Nashville Among Bottom Ten Large Cities for Its Financial Health

by Jon Styf


Nashville ranked 68th out of the 75 largest cities in the U.S. in total debt per taxpayer, according to Truth in Accounting’s new Financial State of the Cities report.

TIA’s analysis examined the financial health of America’s 75 most-populous cities and calculated how much each resident would have to pay to cover all of their city’s bills. The calculations were based on fiscal year 2020 audited financial reports.

The analysis found debt increased during the start of the COVID-19 pandemic despite federal funding being available. The total debt in the 75 cities increased $23 billion in 2020 to $357 billion total.

The report showed 61 cities, including Nashville and Memphis, did not have enough money on hand to cover their bills before the pandemic. Memphis ranked 39th in total debt per taxpayer.

“The bottom line is that the majority of cities went into the pandemic in poor fiscal health and they will most likely come out of it even worse,” said Sheila Weinberg, founder and CEO of Truth in Accounting.

Nashville taxpayers have a burden of $19,800 per taxpayer, and Memphis had a burden of $4,800 per taxpayer.

Memphis was given a grade of C for its financial health with its total $934.7 million in debt.

“The city had set aside only 90 cents for every dollar of promised pension benefits and 35 cents for every dollar of promised retiree health care benefits,” the report said.

Overall, the report showed the city had $1.9 billion in funds available but carried $2.8 billion in debt.

Nashville, meanwhile, was given a grade of D in the report and ranked in the bottom 10 for financial health.

“Nashville’s financial problems stem mostly from unfunded retirement obligations that have accumulated over the years,” the report said. “While the city had set aside 93 cents for every dollar of promised pension benefits, only four cents had been set aside for every dollar of promised retiree health care benefits.”

Nashville had $4.4 billion in funds available but carried $8.4 billion in debt.

Fourteen cities had enough money to cover their debt, led by a $1.3 billion budget surplus in Washington, D.C. The other end of the spectrum was New York City, which had the worst debt of any city ($71,400 per taxpayer) for the sixth consecutive year, followed by Chicago and it’s $43,100-per-taxpayer debt. The average burden for the 75 cities was $7,731 per taxpayer.

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Jon Styf is an award-winning editor and reporter who has worked in Illinois, Texas, Wisconsin, Florida and Michigan in local newsrooms over the past 20 years, working for The Center Square, Shaw Media, Hearst and several other companies.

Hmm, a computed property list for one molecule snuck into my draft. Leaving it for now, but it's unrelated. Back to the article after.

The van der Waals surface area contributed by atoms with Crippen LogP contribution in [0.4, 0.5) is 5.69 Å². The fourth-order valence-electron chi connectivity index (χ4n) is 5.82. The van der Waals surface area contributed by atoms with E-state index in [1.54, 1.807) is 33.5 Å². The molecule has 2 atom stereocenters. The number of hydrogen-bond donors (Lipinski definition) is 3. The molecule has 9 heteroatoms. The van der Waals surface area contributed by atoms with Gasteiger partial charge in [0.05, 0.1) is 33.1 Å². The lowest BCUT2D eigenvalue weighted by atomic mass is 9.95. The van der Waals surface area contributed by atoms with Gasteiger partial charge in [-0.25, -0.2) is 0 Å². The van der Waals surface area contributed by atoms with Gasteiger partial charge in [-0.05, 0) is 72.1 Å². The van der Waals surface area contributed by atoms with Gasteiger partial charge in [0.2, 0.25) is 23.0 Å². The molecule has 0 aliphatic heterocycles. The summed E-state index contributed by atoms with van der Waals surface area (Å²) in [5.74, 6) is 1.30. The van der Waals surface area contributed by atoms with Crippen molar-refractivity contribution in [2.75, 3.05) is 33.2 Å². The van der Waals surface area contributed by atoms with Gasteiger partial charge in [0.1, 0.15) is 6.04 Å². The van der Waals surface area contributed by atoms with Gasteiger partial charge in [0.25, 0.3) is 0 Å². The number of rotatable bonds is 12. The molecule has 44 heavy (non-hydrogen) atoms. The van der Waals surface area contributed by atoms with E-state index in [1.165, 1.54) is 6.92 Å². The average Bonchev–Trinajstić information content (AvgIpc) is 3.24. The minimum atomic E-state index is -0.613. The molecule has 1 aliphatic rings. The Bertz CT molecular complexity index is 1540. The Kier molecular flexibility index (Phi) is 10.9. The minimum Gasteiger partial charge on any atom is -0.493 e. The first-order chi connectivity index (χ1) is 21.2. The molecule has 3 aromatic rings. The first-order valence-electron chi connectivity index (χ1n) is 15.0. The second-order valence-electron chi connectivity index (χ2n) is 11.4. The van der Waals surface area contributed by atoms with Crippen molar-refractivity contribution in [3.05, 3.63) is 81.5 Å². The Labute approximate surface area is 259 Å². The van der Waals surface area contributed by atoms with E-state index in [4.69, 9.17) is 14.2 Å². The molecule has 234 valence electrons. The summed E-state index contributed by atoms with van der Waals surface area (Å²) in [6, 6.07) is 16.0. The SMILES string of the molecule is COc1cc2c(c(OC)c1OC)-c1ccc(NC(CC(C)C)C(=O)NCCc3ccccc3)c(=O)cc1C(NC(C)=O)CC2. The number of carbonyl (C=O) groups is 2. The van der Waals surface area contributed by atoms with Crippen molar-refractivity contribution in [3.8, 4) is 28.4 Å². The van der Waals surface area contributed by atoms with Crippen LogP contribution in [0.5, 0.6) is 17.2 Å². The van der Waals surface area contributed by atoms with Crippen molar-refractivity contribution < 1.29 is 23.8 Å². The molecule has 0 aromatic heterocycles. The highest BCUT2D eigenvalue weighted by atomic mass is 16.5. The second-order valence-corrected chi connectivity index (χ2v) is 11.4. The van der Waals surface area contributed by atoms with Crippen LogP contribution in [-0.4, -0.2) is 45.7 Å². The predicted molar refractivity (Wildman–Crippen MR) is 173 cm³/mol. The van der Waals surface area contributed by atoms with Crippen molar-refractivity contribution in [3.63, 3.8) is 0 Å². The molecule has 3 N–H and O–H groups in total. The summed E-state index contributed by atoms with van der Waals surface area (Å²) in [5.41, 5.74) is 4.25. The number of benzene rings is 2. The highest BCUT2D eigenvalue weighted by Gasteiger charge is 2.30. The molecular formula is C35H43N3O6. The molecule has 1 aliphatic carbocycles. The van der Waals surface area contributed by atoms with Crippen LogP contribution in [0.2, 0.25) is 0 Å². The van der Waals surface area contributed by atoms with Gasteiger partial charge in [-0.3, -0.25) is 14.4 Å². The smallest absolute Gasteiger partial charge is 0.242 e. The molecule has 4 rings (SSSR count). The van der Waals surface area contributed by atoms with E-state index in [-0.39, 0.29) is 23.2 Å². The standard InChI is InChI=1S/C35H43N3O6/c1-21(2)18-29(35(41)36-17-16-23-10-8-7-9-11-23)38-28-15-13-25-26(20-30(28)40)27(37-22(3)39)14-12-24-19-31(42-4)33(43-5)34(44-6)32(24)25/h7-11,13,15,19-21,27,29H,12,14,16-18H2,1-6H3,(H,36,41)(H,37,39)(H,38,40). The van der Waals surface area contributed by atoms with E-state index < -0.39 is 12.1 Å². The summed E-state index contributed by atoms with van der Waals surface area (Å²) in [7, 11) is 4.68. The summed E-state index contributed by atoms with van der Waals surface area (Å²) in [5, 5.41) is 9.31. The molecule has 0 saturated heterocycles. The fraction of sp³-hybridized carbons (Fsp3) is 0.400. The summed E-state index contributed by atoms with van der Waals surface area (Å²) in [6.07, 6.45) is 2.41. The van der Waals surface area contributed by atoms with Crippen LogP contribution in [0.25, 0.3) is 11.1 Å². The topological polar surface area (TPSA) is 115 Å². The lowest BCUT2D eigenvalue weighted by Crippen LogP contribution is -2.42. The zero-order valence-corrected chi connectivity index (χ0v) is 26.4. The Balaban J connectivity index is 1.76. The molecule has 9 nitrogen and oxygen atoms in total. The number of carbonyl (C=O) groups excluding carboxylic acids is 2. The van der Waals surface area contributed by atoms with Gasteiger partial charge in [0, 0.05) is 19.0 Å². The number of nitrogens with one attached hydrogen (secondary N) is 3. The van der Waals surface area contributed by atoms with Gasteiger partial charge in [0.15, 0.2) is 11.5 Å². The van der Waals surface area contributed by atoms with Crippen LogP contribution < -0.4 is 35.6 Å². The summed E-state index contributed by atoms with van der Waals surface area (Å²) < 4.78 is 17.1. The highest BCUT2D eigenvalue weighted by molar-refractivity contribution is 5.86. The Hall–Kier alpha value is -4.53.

Photo “Nashville, Tennessee” by Derrick Brutel. CC BY-SA 2.0.






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3 Thoughts to “Nashville Among Bottom Ten Large Cities for Its Financial Health”

  1. Trevor

    The good people of Nashville have had enough of the liberal politicians ( John and Jim Cooper, Bob Mendez) spending money on wasteful projects and becoming a liberal employment agency! Where is the Tennessee legislature with oversight over spending and financial health of metro government? Where is the Comptroller for Tennessee with oversight? What about criminal investigations of the waste, fraud and abuse? We need a law passed by the Tennessee legislature that forces any property tax increase over 3% to be put to a vote and approved by taxpayers in Nashville! Shelby County has a referendum in place for the taxpayers to approve large property tax increases! Please Speaker Sexton, interject the legislature in the liberal spending and poor financial health of Nashville with oversight and referendum based property tax increases. Sexton is our best hope to end the irresponsible spending!

    1. 83ragtop50

      It is a sad statement when Sexton is considered the best hope.

  2. John Bumpus

    If worse comes to worst, and Davidson and Shelby Counties become unable to pay their bills, everyone knows who will have to pay their bills (i.e., it will be everyone else in the State of Tennessee). Both of these counties have demonstrated that they have little incentive to control their spending—massive spending. Perhaps the State should begin to plan for (to the extent that it has not already done so) how it will legislatively impose some kind of fiscal discipline on local governments in Tennessee to guarantee the payment of their bills that will minimize that burden on other more responsible Tennessee local governments and their citizens.

    This is an issue for people far more knowledgeable than me to weigh-in upon. But it needs to be done as soon as possible while the problem is still relatively manageable. Tennessee cannot just ‘stick its head into the sand’ and hope that the problem will go away. It won’t. If anything, this problem will only become worse over time. What is that old adage—the failure to plan, is a plan to fail?